online book
Book Cover to Kennesaw Mountain National Battlefield Park
Cover Page


Table of Contents


A Grassland
Preservation Ethic

The Pottawatomie County Park

Reconsidering the
Flint Hills Options

Kansas Flint Hills
v. Cherokee Strip

Kansans Divide:
The Winn Bills

The Osage Prairie
National Preserve

The Spring Hill
Z Bar Ranch

H.R. 2369

The "Kassebaum Commission"



Note on Sources


Tallgrass Prairie National Preserve
Legislative History, 1920-1996

Reconsidering the Kansas-Oklahoma Flint Hills Options: 1963-1970 Interlude

No new federal legislation was introduced during the remainder of the 1960s, but public interest continued and the prairie park idea remained a focus of study and discussion at the state level as well as within the NPS. In 1965, the NPS proposed a Prairie-Great Plains Tourway stretching 1400 miles north from Oklahoma to the North Dakota-Montana border. This proposal appears to have evolved from a number of sources: the 1962 report of the Outdoor Recreation Resources Review Commission, the Great River Road program along the Mississippi River, and legislation passed by the 88th Congress authorizing the Lewis and Clark Tourway. The Prairie-Great Plains Tourway concept included three "national parkway" segments that were considered to be of greater national significance and would be treated similarly to the Blue Ridge and Natchez Trace Parkways. Proposed as parkway segments were a 145-mile Great Prairie Parkway through the Flint Hills from Pawhuska, Oklahoma to Council Grove, Kansas; a 100-mile Sandhills National Parkway through central northern Nebraska; and a Sioux-Badlands National Parkway in South Dakota.[28]

Another NPS study reconsidered the remaining three options that had been presented in the 1960 Reevaluation Study: sites designated as Chase County, Kansas; Elk County, Kansas; and Osage County, Oklahoma. This study, requested by the National Parks Subcommittee of the Senate Interior and Insular Affairs Committee, led to a 1965 report, The Living Prairie, which compared several aesthetic and land-management factors and then ranked the three areas in terms of desirability. The Oklahoma site, which extended into Chautauqua County, Kansas, was ranked highest. The Chase County and Elk County areas were ranked second and third respectively. All three sites, however, occurred along the proposed Prairie-Great Plains Tourway Route. The Living Prairie report also noted that Dr. Raymond Hall of the University of Kansas had been contacting philanthropic sources seeking support for land acquisition. No potential benefactors were named, but the idea of working with private entities to acquire land and then slowly phase out livestock use through regulated grazing leases was clearly under discussion. [29] These studies helped to sustain interest in a prairie national park, but without political leadership the movement really was at a standstill. The only result was the marking of a north-south highway route through Kansas as the "Prairie Parkway."[30]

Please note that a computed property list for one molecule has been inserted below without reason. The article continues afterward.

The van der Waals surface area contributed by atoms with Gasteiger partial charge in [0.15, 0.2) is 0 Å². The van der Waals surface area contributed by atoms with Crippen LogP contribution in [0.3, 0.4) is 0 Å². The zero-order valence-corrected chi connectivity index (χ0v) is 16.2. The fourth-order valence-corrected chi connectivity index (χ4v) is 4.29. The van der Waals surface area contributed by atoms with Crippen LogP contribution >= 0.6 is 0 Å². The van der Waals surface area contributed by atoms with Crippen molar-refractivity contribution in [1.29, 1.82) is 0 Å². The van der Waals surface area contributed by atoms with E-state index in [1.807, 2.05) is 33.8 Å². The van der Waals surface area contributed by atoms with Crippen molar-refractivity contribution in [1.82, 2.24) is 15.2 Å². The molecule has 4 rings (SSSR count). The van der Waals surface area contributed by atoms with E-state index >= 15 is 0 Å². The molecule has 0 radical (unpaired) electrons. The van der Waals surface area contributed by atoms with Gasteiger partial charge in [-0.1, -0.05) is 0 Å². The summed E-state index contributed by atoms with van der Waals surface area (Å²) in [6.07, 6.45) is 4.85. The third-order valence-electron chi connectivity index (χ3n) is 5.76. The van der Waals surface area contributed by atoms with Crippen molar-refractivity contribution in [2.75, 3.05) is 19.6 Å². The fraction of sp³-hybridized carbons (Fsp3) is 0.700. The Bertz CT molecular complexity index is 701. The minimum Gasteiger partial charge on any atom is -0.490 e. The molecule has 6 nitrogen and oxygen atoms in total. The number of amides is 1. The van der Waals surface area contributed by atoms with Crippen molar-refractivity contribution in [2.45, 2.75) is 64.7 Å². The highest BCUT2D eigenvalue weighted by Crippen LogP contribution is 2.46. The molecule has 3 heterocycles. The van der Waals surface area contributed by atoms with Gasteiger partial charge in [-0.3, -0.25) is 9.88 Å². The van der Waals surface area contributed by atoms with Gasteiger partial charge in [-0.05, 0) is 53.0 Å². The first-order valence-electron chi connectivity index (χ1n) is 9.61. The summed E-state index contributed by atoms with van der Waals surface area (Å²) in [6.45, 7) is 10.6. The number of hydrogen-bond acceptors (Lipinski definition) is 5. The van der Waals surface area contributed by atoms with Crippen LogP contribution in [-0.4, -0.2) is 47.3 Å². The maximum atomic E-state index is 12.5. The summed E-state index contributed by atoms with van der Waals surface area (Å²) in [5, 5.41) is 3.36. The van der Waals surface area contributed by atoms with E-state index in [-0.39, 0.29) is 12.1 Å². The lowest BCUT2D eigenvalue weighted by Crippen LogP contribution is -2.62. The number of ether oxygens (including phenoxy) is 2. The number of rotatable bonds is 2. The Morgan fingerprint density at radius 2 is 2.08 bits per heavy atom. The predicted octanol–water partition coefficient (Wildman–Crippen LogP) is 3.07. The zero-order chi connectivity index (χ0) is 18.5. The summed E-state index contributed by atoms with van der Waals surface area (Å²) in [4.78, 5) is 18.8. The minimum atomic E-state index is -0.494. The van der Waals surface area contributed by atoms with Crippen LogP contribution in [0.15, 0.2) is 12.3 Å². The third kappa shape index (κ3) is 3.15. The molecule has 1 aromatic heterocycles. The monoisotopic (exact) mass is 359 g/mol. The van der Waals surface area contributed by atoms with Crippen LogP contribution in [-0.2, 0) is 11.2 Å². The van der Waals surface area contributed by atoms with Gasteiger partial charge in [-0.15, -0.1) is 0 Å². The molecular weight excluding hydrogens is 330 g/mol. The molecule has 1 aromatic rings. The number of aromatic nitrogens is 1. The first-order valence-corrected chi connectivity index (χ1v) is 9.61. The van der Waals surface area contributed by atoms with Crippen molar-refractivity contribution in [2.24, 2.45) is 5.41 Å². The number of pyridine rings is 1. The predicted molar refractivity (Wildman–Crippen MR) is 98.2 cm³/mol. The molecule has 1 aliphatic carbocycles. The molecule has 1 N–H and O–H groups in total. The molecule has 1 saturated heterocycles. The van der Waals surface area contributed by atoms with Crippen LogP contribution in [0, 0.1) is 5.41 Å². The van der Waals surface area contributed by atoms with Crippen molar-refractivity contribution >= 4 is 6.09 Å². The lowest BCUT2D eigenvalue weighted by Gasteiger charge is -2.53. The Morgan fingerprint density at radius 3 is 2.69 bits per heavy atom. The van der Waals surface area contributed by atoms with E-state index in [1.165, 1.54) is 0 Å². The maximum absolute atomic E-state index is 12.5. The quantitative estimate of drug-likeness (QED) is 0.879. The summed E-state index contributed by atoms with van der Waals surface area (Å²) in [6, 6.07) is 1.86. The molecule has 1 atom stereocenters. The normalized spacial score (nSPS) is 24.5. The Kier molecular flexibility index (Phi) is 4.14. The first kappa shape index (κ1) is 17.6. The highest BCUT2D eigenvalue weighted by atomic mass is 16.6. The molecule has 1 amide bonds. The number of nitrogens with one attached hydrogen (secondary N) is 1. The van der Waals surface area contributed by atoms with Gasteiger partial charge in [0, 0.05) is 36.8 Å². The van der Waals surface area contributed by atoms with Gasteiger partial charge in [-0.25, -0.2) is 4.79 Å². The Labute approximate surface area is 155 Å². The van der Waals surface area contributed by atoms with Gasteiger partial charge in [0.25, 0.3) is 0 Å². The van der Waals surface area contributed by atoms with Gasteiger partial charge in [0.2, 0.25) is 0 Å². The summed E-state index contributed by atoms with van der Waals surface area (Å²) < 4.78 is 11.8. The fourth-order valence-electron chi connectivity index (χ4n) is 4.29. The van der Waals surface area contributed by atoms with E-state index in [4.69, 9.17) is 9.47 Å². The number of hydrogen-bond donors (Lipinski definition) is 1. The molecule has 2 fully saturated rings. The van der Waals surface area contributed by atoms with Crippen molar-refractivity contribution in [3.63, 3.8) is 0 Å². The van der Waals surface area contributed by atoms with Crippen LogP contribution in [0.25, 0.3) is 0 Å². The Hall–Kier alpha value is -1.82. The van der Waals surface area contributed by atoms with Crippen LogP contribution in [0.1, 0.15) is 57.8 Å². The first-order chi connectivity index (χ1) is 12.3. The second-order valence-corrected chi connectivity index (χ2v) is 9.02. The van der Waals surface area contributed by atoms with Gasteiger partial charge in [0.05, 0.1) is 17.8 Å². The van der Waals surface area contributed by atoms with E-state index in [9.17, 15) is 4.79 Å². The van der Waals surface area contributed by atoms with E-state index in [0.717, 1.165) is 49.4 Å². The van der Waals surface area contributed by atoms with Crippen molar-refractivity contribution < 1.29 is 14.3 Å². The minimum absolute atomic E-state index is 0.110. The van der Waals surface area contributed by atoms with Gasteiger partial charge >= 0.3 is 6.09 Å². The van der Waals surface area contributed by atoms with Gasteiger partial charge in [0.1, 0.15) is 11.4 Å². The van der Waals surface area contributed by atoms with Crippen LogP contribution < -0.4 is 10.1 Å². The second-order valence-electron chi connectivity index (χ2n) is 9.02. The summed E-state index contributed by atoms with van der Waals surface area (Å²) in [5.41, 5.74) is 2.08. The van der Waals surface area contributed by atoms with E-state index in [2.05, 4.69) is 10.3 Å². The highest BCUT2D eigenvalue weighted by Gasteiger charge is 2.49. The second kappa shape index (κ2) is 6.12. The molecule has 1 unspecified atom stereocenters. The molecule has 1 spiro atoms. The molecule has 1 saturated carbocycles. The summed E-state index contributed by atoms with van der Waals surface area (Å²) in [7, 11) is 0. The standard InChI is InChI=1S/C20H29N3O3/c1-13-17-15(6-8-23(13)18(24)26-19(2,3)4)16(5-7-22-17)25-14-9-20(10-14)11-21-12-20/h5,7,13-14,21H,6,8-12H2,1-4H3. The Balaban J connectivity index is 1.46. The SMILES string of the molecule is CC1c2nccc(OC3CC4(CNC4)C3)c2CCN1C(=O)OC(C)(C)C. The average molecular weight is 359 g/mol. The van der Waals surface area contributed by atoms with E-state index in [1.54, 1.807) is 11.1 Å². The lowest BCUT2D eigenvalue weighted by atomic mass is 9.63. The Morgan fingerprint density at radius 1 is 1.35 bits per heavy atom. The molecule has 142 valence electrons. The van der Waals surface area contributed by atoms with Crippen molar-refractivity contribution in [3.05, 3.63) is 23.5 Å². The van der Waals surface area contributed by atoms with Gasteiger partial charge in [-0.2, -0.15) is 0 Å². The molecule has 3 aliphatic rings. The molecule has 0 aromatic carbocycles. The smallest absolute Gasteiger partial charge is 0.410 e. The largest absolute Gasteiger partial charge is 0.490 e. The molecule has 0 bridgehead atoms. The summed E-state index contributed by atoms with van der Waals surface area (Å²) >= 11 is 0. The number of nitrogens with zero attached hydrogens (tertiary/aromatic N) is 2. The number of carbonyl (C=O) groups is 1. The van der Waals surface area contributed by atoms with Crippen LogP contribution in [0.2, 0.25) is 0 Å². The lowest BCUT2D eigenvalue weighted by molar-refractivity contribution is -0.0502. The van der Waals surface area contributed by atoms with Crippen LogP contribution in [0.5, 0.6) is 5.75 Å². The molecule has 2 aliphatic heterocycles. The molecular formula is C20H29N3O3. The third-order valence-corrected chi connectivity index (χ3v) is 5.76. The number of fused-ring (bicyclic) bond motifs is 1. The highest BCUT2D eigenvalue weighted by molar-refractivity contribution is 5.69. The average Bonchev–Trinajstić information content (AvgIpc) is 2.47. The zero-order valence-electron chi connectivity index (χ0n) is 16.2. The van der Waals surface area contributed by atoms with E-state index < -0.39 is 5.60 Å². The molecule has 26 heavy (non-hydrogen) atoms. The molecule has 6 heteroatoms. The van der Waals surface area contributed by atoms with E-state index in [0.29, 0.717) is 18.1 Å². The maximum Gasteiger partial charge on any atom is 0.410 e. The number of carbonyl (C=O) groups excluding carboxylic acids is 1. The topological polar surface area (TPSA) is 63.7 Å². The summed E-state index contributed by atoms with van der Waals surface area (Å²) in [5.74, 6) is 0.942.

Walter Hickel, during his brief tenure as Secretary of the Interior (1969-1970) in the Nixon administration, signaled that he would support a new legislative effort. At a 1969 Republican fund- raising dinner in Salina, Hickel, a Kansas native, announced that he "encouraged... another bid for the creation of a prairie national park."[31] Several statewide groups now added their support to that of the Prairie National Park Natural History Association. Later that year, the Kansas Wildlife Federation, the Kansas Recreation and Park Association, and the Kansas State Teachers Association all passed resolutions urging the creation of a park in Kansas.[32]

The following year, after the Kansas legislature rejected a bill to establish a seven-member governor's commission to "work for the establishment of a Prairie National Park," Governor Robert Docking took the initiative and appointed a fifteen-member Governor's Prairie National Park Advisory Committee.[33] Bill Colvin of the Manhattan Mercury was named chair, and the governor's advisory committee immediately initiated discussions with members of the Kansas congressional delegation. Senators James Pearson [R] and Robert Dole [R] and Representatives Chester Mize [R] and Joe Skubitz [R] reportedly expressed initial interest. The advisory committee also contacted the NPS to discuss possible locations. Pottawatomie County was not among them, but Colvin made it clear that the committee was only considering areas in the eastern tallgrass region of the state.[34] A December 4, 1970 meeting of the committee confirmed this focus. Discussion centered on the recent passage of P.L. 91-462, which directed the Secretary of the Interior to conduct a feasibility study of lands in Oklahoma and Kansas historically associated with Euro-American settlement in the Cherokee Strip. Rep. Skubitz, whose district included the Kansas portion of the feasibility study, introduced the bill that became P.L. 91-462, which carried a $30,000 appropriation. However, the governor's advisory committee did not support Skubitz's bill. Instead, the committee voted to hold a joint meeting with the Kansas congressional delegation and ask for the introduction of legislation to create a prairie park entirely in Kansas. The committee purposely avoided recommending specific locations and size, hoping to avert renewed opposition. [35]


Last Modified: Sun, October 28, 2001 5:00 pm PDT
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